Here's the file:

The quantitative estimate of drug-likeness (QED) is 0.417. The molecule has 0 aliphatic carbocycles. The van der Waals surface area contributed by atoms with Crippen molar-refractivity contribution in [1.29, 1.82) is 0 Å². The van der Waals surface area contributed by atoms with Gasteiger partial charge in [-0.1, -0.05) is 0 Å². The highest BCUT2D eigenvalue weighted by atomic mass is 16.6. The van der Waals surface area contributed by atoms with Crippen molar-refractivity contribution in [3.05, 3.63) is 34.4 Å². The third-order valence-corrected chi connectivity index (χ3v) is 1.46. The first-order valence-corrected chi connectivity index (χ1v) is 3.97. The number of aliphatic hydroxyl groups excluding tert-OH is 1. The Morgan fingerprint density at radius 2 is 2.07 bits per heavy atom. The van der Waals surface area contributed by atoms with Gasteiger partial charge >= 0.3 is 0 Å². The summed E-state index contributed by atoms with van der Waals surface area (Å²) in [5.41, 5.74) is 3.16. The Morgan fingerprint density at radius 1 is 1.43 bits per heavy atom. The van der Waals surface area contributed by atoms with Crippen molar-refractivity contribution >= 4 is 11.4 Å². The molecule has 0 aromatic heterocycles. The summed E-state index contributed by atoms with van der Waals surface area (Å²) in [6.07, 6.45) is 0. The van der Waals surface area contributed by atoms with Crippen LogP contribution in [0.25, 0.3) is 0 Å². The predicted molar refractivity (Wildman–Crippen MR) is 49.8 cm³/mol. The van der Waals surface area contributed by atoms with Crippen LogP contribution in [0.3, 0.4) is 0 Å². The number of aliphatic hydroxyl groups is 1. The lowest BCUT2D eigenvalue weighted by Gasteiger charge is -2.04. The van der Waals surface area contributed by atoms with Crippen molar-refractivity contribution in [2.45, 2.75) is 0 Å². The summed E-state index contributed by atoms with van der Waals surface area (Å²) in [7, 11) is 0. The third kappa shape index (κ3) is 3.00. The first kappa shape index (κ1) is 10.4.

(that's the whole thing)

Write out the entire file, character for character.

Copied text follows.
The quantitative estimate of drug-likeness (QED) is 0.417. The molecule has 0 aliphatic carbocycles. The van der Waals surface area contributed by atoms with Crippen molar-refractivity contribution in [1.29, 1.82) is 0 Å². The van der Waals surface area contributed by atoms with Gasteiger partial charge in [-0.1, -0.05) is 0 Å². The highest BCUT2D eigenvalue weighted by atomic mass is 16.6. The van der Waals surface area contributed by atoms with Crippen molar-refractivity contribution in [3.05, 3.63) is 34.4 Å². The third-order valence-corrected chi connectivity index (χ3v) is 1.46. The first-order valence-corrected chi connectivity index (χ1v) is 3.97. The number of aliphatic hydroxyl groups excluding tert-OH is 1. The Morgan fingerprint density at radius 2 is 2.07 bits per heavy atom. The van der Waals surface area contributed by atoms with Gasteiger partial charge >= 0.3 is 0 Å². The summed E-state index contributed by atoms with van der Waals surface area (Å²) in [5.41, 5.74) is 3.16. The Morgan fingerprint density at radius 1 is 1.43 bits per heavy atom. The van der Waals surface area contributed by atoms with Crippen molar-refractivity contribution >= 4 is 11.4 Å². The molecule has 0 aromatic heterocycles. The summed E-state index contributed by atoms with van der Waals surface area (Å²) in [6.07, 6.45) is 0. The van der Waals surface area contributed by atoms with Crippen LogP contribution in [0.25, 0.3) is 0 Å². The predicted molar refractivity (Wildman–Crippen MR) is 49.8 cm³/mol. The van der Waals surface area contributed by atoms with Crippen LogP contribution in [0.3, 0.4) is 0 Å². The number of aliphatic hydroxyl groups is 1. The lowest BCUT2D eigenvalue weighted by Gasteiger charge is -2.04. The van der Waals surface area contributed by atoms with Crippen molar-refractivity contribution in [2.45, 2.75) is 0 Å². The summed E-state index contributed by atoms with van der Waals surface area (Å²) in [7, 11) is 0. The third kappa shape index (κ3) is 3.00. The first kappa shape index (κ1) is 10.4.